Alright, so I am new to robotics as well as this site, but here is a question I feel I have to ask. I need to ask because it will effect a future project I want to do when I am more experienced in Robotics.
Alright, so the theory behind this question has entirely to do with ground clearance with a treaded chassis. I notice that every bot with treads has very little ground clearance, and was wondering if there wasn't another way to do the chassis so you could increase the clearance and what kind of effect it would have on terrain options.
So, for reference I have a few pics of sketches. Please ignore my horrible drawing ability, as well as the pictures, as I took them with a digital camera at my desk, instead of using my scanner.
Image #1: Traditional Style (insofar as I have seen)
Image #2: My Design
Basically, the black lines are obviously the wheels and tread, and red is the chassis/frame for the bot. You can see in the second how it has raised the clearance by quite a bit. In the picture I used solid frames extending down to the lower wheels, but as I sit here, I am already thinking of how you could implement a shock absorption system to further enable rough terrain durability.
Basically, I just wanted to get some feedback to see if my idea is crazy, or if I am.
Edit: Thinking along another thought path (which I am prone to do) I came up with the idea of 4 treads on a bot (which I am sure isn't a new one) and was curious as to if there is a reason for not doing it, or does it just present to many problems? Image #3 is what I came up with.
What I gather from the pictures is that ground clearance is defined by the diameter of the wheels that carry the weight of the vehicle. The big ones in the middle of the track. Most LMR robots are too small to even have those wheels. So they only have the drive wheel and a free wheel (idler pulley). Just like this little wooden design: http://woodgears.ca/tracked_vehicle/index.html.
In your second image, you solve the problem by mounting the wheels on legs. But the wheels are very small (in comparison to the body). That vehicle will not be able to climb an obstacle like a threshold in the doorway. Place the lower two wheel closer together, like a tank has them. The front and back of the track now is diagonal and it will climb up and over any obstacle.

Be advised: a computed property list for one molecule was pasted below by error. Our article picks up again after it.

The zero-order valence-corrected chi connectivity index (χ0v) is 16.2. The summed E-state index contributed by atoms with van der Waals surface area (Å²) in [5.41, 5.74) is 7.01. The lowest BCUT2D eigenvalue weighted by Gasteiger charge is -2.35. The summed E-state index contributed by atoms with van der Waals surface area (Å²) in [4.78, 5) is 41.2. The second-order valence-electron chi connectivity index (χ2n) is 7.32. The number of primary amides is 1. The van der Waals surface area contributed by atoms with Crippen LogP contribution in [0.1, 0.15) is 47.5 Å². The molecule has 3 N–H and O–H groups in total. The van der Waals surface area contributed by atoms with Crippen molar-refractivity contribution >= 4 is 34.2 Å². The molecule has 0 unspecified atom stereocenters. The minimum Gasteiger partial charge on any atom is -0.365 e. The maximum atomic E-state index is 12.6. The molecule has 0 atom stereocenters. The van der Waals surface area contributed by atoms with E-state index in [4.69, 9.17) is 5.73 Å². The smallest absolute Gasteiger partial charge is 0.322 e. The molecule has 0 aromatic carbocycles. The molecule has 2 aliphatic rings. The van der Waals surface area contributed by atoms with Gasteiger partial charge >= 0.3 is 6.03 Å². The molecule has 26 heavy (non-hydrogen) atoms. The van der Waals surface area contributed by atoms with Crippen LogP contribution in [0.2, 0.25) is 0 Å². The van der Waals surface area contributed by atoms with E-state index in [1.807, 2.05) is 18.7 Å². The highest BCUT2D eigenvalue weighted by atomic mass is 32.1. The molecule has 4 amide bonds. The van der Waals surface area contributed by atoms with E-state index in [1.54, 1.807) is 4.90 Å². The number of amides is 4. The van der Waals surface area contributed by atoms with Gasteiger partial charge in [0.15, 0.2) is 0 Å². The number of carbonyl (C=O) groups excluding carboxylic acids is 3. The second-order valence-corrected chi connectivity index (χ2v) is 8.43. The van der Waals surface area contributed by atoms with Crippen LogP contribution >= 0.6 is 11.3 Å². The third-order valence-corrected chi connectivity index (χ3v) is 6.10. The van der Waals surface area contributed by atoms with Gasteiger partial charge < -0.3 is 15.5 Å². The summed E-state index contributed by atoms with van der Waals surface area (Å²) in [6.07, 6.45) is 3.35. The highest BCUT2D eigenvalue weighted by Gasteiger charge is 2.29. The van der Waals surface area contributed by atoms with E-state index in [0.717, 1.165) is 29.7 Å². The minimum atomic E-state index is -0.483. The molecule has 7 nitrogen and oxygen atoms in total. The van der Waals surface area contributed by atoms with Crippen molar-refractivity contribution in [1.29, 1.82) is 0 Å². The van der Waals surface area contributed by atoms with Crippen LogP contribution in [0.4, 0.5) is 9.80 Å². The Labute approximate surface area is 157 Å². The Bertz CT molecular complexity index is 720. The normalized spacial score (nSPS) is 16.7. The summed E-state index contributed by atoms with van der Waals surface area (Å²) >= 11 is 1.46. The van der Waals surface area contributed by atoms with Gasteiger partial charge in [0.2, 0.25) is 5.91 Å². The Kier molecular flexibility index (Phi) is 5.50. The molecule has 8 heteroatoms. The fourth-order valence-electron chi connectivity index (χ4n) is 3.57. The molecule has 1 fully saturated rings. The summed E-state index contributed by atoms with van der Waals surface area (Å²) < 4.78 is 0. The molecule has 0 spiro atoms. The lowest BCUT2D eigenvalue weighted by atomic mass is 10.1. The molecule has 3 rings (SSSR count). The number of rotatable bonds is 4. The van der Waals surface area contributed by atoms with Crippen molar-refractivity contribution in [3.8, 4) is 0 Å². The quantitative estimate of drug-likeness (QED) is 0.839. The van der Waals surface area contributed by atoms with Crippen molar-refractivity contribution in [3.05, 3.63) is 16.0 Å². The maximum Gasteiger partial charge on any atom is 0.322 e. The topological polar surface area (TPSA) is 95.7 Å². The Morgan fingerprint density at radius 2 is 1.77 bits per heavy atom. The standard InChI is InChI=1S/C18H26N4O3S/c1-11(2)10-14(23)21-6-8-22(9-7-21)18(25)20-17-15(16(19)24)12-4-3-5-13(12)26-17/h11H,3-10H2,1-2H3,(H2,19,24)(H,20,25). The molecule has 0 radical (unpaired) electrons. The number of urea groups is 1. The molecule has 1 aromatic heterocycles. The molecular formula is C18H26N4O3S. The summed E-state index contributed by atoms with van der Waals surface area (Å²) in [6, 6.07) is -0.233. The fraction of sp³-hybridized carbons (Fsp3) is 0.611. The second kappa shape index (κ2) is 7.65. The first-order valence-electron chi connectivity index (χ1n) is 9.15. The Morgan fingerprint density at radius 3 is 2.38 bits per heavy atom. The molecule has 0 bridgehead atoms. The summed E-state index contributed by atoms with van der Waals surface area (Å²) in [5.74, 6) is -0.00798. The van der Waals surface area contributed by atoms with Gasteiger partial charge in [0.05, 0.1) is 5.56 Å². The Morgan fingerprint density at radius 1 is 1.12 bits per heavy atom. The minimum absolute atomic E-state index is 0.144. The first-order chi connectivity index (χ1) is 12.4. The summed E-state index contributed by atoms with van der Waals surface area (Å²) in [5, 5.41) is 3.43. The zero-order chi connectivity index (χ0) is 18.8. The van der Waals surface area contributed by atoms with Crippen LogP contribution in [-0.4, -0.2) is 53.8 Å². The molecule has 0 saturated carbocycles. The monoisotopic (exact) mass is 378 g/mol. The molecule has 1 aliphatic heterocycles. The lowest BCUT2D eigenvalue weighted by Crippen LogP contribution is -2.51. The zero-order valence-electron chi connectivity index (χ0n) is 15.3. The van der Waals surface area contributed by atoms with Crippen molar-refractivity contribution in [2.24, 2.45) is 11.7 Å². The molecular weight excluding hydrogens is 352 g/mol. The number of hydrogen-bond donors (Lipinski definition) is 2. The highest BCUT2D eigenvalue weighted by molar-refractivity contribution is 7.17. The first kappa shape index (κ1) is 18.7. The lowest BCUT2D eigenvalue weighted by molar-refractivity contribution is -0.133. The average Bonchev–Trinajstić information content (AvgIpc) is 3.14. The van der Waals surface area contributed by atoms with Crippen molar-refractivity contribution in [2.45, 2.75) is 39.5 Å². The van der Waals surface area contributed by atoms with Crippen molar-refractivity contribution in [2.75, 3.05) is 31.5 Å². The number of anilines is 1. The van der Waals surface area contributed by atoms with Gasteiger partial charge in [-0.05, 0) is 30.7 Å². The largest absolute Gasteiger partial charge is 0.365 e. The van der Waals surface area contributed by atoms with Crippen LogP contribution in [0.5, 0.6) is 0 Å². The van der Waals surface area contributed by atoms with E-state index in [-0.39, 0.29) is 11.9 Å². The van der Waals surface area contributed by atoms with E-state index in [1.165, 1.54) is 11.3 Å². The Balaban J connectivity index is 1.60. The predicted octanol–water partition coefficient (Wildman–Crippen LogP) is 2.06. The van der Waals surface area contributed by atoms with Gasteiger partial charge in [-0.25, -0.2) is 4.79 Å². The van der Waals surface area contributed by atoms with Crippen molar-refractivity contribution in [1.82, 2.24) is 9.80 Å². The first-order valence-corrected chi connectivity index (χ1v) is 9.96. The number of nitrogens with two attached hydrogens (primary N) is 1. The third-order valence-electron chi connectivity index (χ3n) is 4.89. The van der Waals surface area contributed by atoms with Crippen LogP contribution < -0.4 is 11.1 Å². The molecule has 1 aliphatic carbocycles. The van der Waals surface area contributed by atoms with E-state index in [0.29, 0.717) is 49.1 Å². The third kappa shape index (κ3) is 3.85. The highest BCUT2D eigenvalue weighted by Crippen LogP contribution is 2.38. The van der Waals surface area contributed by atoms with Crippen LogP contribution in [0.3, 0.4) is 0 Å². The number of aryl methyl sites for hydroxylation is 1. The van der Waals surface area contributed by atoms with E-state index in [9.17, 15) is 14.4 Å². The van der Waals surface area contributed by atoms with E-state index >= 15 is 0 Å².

in ascii art:
BTW: I love the whyteboard/digicam design sharing technique!
Instead of using axles for the wheels try mounting the wheels on a standoff with an OD less than the ID of your wheel (you could also find a metal bar of the right diameter cut it to length and drill/thread it but that’s a bit beyond most of us). Then you won’t have any bars going from one side to the other. With the use of a sprocket and chain setup to drive the wheels you can create as much ground clearance as you want and still keep the classic \O^^^^^^O/ look to your treads.
The_keyword recently did something similar to this. Check out the video on this page and this picture. If he had opted for a chain drive setup instead of a direct drive (mount motors to wheel) setup he could have increased the ground clearance as much as he wanted (until that plastic sheet began to bend due to the laws of physics and leverage). You can do the same thing with the Tamiya trackset and get that classic tread look, just throw away the axles that come with it and use the standoffs.
NOTE: Using a bearing would be much better than placing the wheel straight on the axle but alas finding them can be hard and expensive. Just make sure you grease the standoffs (or whatever you use) and the wheel to cut down on friction. It shouldn’t be a problem on small scale projects like most of us are building.
This is a good design as it uses the three sprockets, with the upper one being the drive gear giving quite a bit of clearance depending on how the motor is actually mounted. This also has the drive gear slightly forward which helps with keeping the center of gravity pretty close to the center and low. Hootyhoo’s suggestion would also help giving additional clearance with mounting the sprocket/wheels on pegs/standoffs.